NASA’s James Webb Space Telescope (JWST) continues to marvel us with its brilliance, as an international team of researchers led by the University of California, Santa Cruz (UCSC) have used JWST to examine the atmosphere of exoplanet VHS 1256 b, located approximately 40 light-years from Earth, and discovered one of the most diverse exoplanetary atmospheres to date. One of the most remarkable aspects of this study was the brief observational period scientists used to examine the VHS 1256 b.
Artist illustration of VHS 1256 b, located approximately 40 light-years from Earth, and its siwrling clouds. (Credit: Illustration: NASA, ESA, CSA, Joseph Olmsted (STScI))
“There’s a huge return on a very modest amount of telescope time,” said Dr. Beth Biller, who is a professor in the School of Physics and Astronomy at the University of Edinburgh, and a co-author on the study. “With only a few hours of observations, we have what feels like unending potential for additional discoveries.”
For the study, the researchers used the Near-Infrared Spectrograph (NIRSpec) and the Mid-Infrared Instrument (MIRI) onboard JWST to analyze spectra data from VHS 1256 b’s atmosphere, finding evidence of water, methane, carbon monoxide, and carbon dioxide. Another remarkable aspect of this discovery is that VHS 1256 b orbits two stars with an orbital period of more than 10,000 years.
“VHS 1256 b is about four times farther from its stars than Pluto is from our Sun, which makes it a great target for Webb,” said Dr. Brittany Miles, who is a postdoctoral fellow at the University of Arizona, and lead author of the study. “That means the planet’s light is not mixed with light from its stars.” Along with the aforementioned compounds, JWST also detected silicate dust grains of varying sizes, as well.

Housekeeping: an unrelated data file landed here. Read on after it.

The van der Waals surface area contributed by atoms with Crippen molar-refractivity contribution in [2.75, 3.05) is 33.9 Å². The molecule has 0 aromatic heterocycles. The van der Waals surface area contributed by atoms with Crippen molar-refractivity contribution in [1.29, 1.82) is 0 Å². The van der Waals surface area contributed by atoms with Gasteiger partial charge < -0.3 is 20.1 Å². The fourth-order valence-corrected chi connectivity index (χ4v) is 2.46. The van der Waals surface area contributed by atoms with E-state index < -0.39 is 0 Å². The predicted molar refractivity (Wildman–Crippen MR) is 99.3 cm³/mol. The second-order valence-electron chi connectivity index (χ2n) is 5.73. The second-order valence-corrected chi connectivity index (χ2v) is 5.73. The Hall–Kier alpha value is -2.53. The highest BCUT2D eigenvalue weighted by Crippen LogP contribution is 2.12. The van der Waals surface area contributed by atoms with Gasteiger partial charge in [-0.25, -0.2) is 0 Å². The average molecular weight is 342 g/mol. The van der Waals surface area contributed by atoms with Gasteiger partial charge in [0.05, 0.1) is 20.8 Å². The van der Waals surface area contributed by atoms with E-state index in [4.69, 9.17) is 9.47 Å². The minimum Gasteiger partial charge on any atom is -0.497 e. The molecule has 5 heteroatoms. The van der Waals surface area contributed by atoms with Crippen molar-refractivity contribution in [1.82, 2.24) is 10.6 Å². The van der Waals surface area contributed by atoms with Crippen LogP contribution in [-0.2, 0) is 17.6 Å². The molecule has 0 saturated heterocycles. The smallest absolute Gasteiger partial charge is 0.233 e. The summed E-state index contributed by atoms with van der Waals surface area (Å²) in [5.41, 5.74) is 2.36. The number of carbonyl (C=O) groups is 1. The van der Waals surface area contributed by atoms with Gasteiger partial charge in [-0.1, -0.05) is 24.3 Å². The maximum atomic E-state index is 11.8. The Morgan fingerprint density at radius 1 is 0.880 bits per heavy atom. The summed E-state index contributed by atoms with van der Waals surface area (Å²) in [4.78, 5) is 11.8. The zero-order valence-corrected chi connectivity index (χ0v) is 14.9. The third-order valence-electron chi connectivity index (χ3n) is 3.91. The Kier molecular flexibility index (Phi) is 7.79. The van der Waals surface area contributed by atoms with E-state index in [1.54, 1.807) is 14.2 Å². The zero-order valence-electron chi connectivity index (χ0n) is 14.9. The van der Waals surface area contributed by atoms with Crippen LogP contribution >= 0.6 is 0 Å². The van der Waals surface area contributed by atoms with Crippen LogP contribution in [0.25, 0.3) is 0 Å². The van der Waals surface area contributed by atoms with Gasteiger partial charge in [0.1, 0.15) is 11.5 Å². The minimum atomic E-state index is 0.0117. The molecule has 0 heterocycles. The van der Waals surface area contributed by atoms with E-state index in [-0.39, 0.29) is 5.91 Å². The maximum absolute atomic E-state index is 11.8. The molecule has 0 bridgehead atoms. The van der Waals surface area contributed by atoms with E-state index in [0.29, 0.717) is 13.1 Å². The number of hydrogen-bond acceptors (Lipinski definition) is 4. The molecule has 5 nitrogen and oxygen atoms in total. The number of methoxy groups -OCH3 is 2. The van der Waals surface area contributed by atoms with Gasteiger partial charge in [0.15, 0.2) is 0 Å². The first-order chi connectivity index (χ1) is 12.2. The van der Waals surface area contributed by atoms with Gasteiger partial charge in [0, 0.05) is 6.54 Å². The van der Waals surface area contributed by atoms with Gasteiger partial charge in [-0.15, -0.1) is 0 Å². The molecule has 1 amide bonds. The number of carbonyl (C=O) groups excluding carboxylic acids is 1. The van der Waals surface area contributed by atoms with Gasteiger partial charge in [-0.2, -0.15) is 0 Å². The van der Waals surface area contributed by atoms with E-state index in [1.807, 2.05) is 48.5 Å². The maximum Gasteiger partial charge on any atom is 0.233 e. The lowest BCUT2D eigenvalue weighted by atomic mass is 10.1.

“The finer silicate grains in its atmosphere may be more like tiny particles in smoke,” said Dr. Biller. “The larger grains might be more like very hot, very small sand particles.”
The researchers estimate that VHS 1256 b is only 150 million years old, which means while it’s very hot now, it will cool over the next few billion years. They also note that this new data could open the doors to much larger data sets, as well.
“We’ve identified silicates, but better understanding which grain sizes and shapes match specific types of clouds is going to take a lot of additional work,” said Dr. Miles. “This is not the final word on this planet – it is the beginning of a large-scale modeling effort to fit Webb’s complex data.” Traditionally, researchers only identify one feature at a time on other exoplanets, whereas JWST was able to identify multiple features during one observation of VHS 1256 b.
“No other telescope has identified so many features at once for a single target,” said Dr. Andrew Skemer, who is an associate professor in the Astronomy & Astrophysics Department at UCSC, and a co-author on the study. “We’re seeing a lot of molecules in a single spectrum from Webb that detail the planet’s dynamic cloud and weather systems.”
What new discoveries will JWST continue to reveal about VHS 1256 b and other exoplanets? Only time will tell, and this is why we science!
As always, keep doing science & keep looking up!